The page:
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Whisky Business: The importance of brand protection in a competitive market published by Innovations in Food Technology

The global buzz around Scotch Whisky shows no sign of abating. The value of Scotch Whisky exports hit £6.2bn in 2022. Bottles of Scotch Whisky were exported to around 180 markets worldwide and accounted for 77% of Scottish food and drink exports and 25% of all UK food and drink exports. According to data compiled by The Scotch Whisky Association, the Asia-Pacific region overtook the EU as the Scotch Whisky industry’s largest regional market with double-digit growth in Taiwan, Singapore, India and China.

In our latest piece published by Innovations in Food Technology, Jason Chester discusses how the stark popularity of Scotch Whisky, means it is undoubtedly susceptible to counterfeits and trade mark infringement. Jason emphasises the importance of a robust IP strategy as he considers the effectiveness of preventative legislation and explains how counterfeiters often read between the lines to exploit the global demand without infringing the product’s registered IP rights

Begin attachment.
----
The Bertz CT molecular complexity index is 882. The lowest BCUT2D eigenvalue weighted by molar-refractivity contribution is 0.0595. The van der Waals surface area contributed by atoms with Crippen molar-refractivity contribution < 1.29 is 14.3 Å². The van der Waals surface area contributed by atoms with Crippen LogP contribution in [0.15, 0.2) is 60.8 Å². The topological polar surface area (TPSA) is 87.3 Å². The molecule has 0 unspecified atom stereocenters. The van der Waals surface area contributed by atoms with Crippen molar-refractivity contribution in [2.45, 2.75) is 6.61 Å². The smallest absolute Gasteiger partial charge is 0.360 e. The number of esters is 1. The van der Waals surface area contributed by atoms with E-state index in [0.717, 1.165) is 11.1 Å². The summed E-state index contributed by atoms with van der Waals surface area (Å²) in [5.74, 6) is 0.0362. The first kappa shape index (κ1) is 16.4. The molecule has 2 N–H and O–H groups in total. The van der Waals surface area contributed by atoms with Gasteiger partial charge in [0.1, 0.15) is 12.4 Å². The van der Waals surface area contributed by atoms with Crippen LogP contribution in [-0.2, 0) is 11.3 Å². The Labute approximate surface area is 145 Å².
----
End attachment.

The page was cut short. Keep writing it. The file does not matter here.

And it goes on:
The popularity of Scotch Whisky and its recognition as a market-leading premium product unfortunately increases the risk of counterfeits and trade mark infringement as counterfeiters look to exploit the global demand. Many countries around the world have implemented legislation that prevents products from being called, or giving the impression that they are, “Scotch Whisky”, where they have been produced outside of Scotland or do not conform to the specific production requirements. In the UK and EU, “Scotch Whisky” is protected through specific regulations and as a “Protected Geographical Indication”, which enables action to be taken where an illegitimate product claims to be “Scotch Whisky”. The UK has also entered into trade agreements with numerous countries around the world, which provide protected status for “Scotch Whisky” in exchange for reciprocal protection in the UK for foreign products.


food & drink, anti-counterfeiting, brands & trade marks, yes, newsroom